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Automobile manufacturers have always created new sales by making minor changes for the new year on cars that are basically the same as the ones they produced last year. They change the model name or number and add or subtract some chromium strips. Only every four or five years, do they engineer a major design overhaul. This is the American Way.

To increase sales, manufacturers of almost everything have always added a frill, changed the color, made a big deal about adding a new feature or a new ingredient or subtracting an old one. They know what suckers we are for change. If our neighbors have the one with the new "franakapan" and we don't, then they're one up on us and we want one, too.

The computer industry has taken planned obsolescence to new heights. No matter what you buy for your computer, including a new computer, it's out of date before you get it home.

In the eight years I've been using a computer to write my television broadcast, my column and my books, I have had to buy six expensive new computers to stay with new developments in the art.

The new trick in the world of computers is not a change in the shape of the hood ornament or the curve of the lid to the trunk. Computer manufacturers make your machine out-of-date by coming up with new programs that don't work because they are incompatible with its old technology.

The variety of computers and computer equipment available is more than a mainframe computer could sort out. Buying one is infinitely complex, and it is impossible to get one that turns out to be just what you want when you try to use it. Each machine should come with a technician who would show you how to use it, how to fix it and how to make it compatible with all the other computers out there.

Yesterday, one of the helpful people at a new department at CBS called "Network Support" came to my office to help with a problem I was having with my computer. He took one look at my Toshiba T3200SX, which I acquired in 1993 and said, "You still using that ancient machine? That's a real antique."

It turned out that my antique had picked up a "virus" through some e-mail that came in. Your computer can get the disease if people who send you messages have viruses on their machines.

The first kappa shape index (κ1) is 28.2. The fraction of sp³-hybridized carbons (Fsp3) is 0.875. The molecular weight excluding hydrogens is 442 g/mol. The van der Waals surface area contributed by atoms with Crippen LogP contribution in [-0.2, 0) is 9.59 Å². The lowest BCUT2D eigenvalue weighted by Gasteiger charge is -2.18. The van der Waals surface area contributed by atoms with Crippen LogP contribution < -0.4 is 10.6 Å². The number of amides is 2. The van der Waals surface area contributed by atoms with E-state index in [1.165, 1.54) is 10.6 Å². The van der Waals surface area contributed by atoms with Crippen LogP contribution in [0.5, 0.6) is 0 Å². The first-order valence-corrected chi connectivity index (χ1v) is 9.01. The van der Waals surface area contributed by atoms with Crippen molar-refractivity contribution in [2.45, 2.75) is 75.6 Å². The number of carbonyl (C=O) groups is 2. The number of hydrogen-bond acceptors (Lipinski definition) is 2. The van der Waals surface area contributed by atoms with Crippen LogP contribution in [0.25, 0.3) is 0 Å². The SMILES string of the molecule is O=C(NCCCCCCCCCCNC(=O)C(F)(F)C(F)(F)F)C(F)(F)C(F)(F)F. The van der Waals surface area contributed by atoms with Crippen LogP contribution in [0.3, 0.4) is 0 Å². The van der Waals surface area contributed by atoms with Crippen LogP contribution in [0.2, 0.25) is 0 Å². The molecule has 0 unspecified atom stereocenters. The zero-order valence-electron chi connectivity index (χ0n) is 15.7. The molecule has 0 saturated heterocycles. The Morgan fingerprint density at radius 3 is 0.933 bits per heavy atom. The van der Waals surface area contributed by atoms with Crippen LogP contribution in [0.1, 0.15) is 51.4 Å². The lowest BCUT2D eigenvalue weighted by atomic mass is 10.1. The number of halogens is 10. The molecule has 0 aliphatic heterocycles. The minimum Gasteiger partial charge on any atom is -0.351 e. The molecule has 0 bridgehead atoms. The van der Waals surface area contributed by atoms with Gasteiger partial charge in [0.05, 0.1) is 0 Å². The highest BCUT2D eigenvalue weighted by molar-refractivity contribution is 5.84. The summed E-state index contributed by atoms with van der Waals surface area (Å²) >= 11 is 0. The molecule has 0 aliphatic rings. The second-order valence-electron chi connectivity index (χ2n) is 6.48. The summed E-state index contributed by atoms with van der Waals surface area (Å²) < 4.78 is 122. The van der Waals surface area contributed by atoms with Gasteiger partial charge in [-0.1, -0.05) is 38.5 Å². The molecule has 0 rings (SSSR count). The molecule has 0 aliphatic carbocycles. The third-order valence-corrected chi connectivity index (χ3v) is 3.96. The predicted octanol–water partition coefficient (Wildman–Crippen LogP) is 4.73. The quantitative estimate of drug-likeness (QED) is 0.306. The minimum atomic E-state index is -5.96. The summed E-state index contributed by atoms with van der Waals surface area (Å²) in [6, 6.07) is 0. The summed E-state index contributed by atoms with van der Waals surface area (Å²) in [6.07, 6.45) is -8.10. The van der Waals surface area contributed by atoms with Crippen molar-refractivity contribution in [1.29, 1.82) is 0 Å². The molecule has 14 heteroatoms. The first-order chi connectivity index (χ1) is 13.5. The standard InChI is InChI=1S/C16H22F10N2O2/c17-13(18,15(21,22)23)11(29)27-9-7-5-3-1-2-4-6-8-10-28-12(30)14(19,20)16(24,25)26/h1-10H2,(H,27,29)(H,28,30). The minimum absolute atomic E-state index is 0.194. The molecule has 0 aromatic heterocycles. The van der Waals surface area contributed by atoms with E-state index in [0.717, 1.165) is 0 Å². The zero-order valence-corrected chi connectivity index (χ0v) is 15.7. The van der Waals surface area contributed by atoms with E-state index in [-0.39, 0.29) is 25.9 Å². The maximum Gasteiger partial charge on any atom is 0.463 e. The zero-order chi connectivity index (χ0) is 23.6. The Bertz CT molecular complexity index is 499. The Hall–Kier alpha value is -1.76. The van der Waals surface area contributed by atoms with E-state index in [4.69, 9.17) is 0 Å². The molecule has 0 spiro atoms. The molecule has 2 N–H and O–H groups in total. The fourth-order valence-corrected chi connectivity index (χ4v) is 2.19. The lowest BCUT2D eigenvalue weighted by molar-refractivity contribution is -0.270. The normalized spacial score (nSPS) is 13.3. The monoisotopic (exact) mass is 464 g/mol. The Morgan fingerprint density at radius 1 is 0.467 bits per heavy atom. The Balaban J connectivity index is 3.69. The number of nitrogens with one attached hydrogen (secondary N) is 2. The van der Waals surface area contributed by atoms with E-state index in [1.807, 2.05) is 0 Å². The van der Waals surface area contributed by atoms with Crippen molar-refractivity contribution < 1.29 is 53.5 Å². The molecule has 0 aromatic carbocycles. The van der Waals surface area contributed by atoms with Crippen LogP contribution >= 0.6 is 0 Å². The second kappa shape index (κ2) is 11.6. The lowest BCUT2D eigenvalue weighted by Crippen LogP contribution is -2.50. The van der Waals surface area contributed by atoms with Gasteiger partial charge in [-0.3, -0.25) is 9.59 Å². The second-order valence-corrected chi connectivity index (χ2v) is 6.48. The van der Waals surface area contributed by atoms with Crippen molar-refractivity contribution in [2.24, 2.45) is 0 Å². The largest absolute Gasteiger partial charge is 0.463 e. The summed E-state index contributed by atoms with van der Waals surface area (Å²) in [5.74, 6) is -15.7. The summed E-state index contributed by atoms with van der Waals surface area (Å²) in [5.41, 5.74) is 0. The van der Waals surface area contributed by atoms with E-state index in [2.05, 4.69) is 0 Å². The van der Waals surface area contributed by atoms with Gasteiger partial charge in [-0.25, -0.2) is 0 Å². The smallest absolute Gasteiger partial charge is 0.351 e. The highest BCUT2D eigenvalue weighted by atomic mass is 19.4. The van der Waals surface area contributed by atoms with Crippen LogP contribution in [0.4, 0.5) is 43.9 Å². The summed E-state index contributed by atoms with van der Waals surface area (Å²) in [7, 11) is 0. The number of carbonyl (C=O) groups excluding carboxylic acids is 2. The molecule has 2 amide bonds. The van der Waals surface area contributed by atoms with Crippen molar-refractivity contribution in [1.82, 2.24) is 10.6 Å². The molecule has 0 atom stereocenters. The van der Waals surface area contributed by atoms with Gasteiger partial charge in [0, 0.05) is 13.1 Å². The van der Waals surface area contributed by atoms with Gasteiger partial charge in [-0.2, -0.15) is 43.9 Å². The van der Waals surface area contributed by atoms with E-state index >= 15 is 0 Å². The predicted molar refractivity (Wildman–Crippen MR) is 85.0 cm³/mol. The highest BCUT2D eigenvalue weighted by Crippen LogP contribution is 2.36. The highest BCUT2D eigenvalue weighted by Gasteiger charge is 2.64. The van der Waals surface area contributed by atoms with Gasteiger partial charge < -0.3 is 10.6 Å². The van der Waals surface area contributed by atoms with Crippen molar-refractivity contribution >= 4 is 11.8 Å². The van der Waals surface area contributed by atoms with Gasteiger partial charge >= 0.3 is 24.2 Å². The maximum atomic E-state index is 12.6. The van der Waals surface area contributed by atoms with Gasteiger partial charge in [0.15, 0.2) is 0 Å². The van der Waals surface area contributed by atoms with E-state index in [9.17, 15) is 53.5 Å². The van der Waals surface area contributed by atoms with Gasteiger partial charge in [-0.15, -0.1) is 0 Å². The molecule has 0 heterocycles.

The technician inserted the anti-virus disk another technician had given me several months ago. He pecked away at keys and did things with my machine I've never dreamed of doing. He found great mysteries hidden in its depths. Finally, he turned away from my "old" Toshiba and said, "This is an old anti-virus program you got here. You need an updated version."

Most young people are better with computers than most people who are middle-aged and up. That's me -- "up." Yesterday I read this message from someone in the company who identified herself as "Dana."

Dana's message read like this:

"A box of tapes were picked up from archives they were for Denise at 'Face the Nation.' The subject of the tapes were on China and the Long Beach Navel (sic) Yard in Calif. If you took these tapes by mistake please return them."

How can someone smart enough to use a computer be almost illiterate when it comes to the content of a message?

My answer to Dana: "A box of tapes WAS picked up from archives period. They (capital T) were for Denise etc. . . . The subject of the tapes WAS China, not 'were' and not 'on China.' The Long Beach Yard you refer to is 'Naval,' not 'Navel.' You're thinking of either eating an orange or your belly button."

Next to that "real antique" is my 1919 Underwood typewriter, working as well as the day it was made. Underwood never got with "planned obsolescence." It may account for why they're out of business. Their product was so good, no one ever had to buy a new one.

Tribune Media Services

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